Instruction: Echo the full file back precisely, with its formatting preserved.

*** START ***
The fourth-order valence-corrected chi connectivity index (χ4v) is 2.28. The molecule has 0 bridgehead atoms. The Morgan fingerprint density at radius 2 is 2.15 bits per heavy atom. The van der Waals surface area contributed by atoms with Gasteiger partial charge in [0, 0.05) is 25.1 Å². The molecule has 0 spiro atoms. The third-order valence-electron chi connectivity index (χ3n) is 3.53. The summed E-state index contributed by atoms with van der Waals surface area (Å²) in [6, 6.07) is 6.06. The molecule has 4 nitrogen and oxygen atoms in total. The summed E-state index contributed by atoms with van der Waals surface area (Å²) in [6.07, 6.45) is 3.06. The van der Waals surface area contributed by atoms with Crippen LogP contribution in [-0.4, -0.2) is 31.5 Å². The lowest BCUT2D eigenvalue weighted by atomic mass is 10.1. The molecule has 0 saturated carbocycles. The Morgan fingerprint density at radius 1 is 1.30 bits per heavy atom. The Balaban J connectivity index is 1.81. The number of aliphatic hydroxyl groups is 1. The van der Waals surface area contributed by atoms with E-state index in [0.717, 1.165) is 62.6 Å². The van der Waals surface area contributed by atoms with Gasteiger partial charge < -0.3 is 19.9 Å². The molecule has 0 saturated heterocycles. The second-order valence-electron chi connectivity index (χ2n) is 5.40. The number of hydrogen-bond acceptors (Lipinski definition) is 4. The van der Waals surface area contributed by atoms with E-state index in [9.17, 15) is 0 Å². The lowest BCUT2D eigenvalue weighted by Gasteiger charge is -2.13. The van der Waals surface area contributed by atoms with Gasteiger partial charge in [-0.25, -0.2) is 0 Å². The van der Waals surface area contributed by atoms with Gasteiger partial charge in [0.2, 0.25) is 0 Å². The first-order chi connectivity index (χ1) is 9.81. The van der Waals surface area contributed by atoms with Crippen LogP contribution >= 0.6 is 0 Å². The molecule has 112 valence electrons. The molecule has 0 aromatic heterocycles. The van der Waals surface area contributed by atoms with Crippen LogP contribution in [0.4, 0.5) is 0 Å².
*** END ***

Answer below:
The fourth-order valence-corrected chi connectivity index (χ4v) is 2.28. The molecule has 0 bridgehead atoms. The Morgan fingerprint density at radius 2 is 2.15 bits per heavy atom. The van der Waals surface area contributed by atoms with Gasteiger partial charge in [0, 0.05) is 25.1 Å². The molecule has 0 spiro atoms. The third-order valence-electron chi connectivity index (χ3n) is 3.53. The summed E-state index contributed by atoms with van der Waals surface area (Å²) in [6, 6.07) is 6.06. The molecule has 4 nitrogen and oxygen atoms in total. The summed E-state index contributed by atoms with van der Waals surface area (Å²) in [6.07, 6.45) is 3.06. The van der Waals surface area contributed by atoms with Crippen LogP contribution in [-0.4, -0.2) is 31.5 Å². The lowest BCUT2D eigenvalue weighted by atomic mass is 10.1. The molecule has 0 saturated carbocycles. The Morgan fingerprint density at radius 1 is 1.30 bits per heavy atom. The Balaban J connectivity index is 1.81. The number of aliphatic hydroxyl groups is 1. The van der Waals surface area contributed by atoms with E-state index in [0.717, 1.165) is 62.6 Å². The van der Waals surface area contributed by atoms with Gasteiger partial charge < -0.3 is 19.9 Å². The molecule has 0 saturated heterocycles. The second-order valence-electron chi connectivity index (χ2n) is 5.40. The number of hydrogen-bond acceptors (Lipinski definition) is 4. The van der Waals surface area contributed by atoms with E-state index in [9.17, 15) is 0 Å². The lowest BCUT2D eigenvalue weighted by Gasteiger charge is -2.13. The van der Waals surface area contributed by atoms with Gasteiger partial charge in [-0.25, -0.2) is 0 Å². The van der Waals surface area contributed by atoms with Gasteiger partial charge in [0.2, 0.25) is 0 Å². The first-order chi connectivity index (χ1) is 9.81. The van der Waals surface area contributed by atoms with Crippen LogP contribution >= 0.6 is 0 Å². The molecule has 112 valence electrons. The molecule has 0 aromatic heterocycles. The van der Waals surface area contributed by atoms with Crippen LogP contribution in [0.4, 0.5) is 0 Å².